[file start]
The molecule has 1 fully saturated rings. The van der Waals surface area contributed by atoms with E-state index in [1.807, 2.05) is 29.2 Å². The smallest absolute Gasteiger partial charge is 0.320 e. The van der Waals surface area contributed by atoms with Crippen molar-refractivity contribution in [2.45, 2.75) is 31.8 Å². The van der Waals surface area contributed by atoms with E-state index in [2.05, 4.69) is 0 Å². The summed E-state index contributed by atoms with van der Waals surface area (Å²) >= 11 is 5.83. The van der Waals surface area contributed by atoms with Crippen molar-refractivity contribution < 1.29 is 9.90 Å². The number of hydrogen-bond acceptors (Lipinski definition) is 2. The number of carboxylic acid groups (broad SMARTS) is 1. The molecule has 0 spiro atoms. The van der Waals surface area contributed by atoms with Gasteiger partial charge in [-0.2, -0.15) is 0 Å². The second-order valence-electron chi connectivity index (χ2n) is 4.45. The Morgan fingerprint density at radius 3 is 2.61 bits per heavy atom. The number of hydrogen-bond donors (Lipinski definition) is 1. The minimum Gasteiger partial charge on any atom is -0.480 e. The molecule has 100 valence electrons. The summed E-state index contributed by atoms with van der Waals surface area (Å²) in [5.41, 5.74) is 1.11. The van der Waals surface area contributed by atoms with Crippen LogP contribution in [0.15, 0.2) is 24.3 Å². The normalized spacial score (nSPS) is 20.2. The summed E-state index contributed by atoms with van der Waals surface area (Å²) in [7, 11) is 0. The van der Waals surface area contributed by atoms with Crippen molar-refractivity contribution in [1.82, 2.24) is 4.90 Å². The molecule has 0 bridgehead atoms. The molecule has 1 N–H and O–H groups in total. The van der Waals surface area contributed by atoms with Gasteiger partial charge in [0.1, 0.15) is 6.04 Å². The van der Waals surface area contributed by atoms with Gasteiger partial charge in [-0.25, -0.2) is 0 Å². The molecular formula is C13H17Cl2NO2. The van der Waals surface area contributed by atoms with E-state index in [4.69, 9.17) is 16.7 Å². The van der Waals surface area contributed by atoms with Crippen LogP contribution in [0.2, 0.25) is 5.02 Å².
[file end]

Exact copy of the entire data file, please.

The molecule has 1 fully saturated rings. The van der Waals surface area contributed by atoms with E-state index in [1.807, 2.05) is 29.2 Å². The smallest absolute Gasteiger partial charge is 0.320 e. The van der Waals surface area contributed by atoms with Crippen molar-refractivity contribution in [2.45, 2.75) is 31.8 Å². The van der Waals surface area contributed by atoms with E-state index in [2.05, 4.69) is 0 Å². The summed E-state index contributed by atoms with van der Waals surface area (Å²) >= 11 is 5.83. The van der Waals surface area contributed by atoms with Crippen molar-refractivity contribution < 1.29 is 9.90 Å². The number of hydrogen-bond acceptors (Lipinski definition) is 2. The number of carboxylic acid groups (broad SMARTS) is 1. The molecule has 0 spiro atoms. The van der Waals surface area contributed by atoms with Gasteiger partial charge in [-0.2, -0.15) is 0 Å². The second-order valence-electron chi connectivity index (χ2n) is 4.45. The Morgan fingerprint density at radius 3 is 2.61 bits per heavy atom. The number of hydrogen-bond donors (Lipinski definition) is 1. The minimum Gasteiger partial charge on any atom is -0.480 e. The molecule has 100 valence electrons. The summed E-state index contributed by atoms with van der Waals surface area (Å²) in [5.41, 5.74) is 1.11. The van der Waals surface area contributed by atoms with Crippen LogP contribution in [0.15, 0.2) is 24.3 Å². The normalized spacial score (nSPS) is 20.2. The summed E-state index contributed by atoms with van der Waals surface area (Å²) in [7, 11) is 0. The van der Waals surface area contributed by atoms with Crippen molar-refractivity contribution in [1.82, 2.24) is 4.90 Å². The molecule has 0 bridgehead atoms. The molecule has 1 N–H and O–H groups in total. The van der Waals surface area contributed by atoms with Gasteiger partial charge in [0.1, 0.15) is 6.04 Å². The van der Waals surface area contributed by atoms with Gasteiger partial charge in [-0.25, -0.2) is 0 Å². The molecular formula is C13H17Cl2NO2. The van der Waals surface area contributed by atoms with E-state index in [4.69, 9.17) is 16.7 Å². The van der Waals surface area contributed by atoms with Crippen LogP contribution in [0.2, 0.25) is 5.02 Å².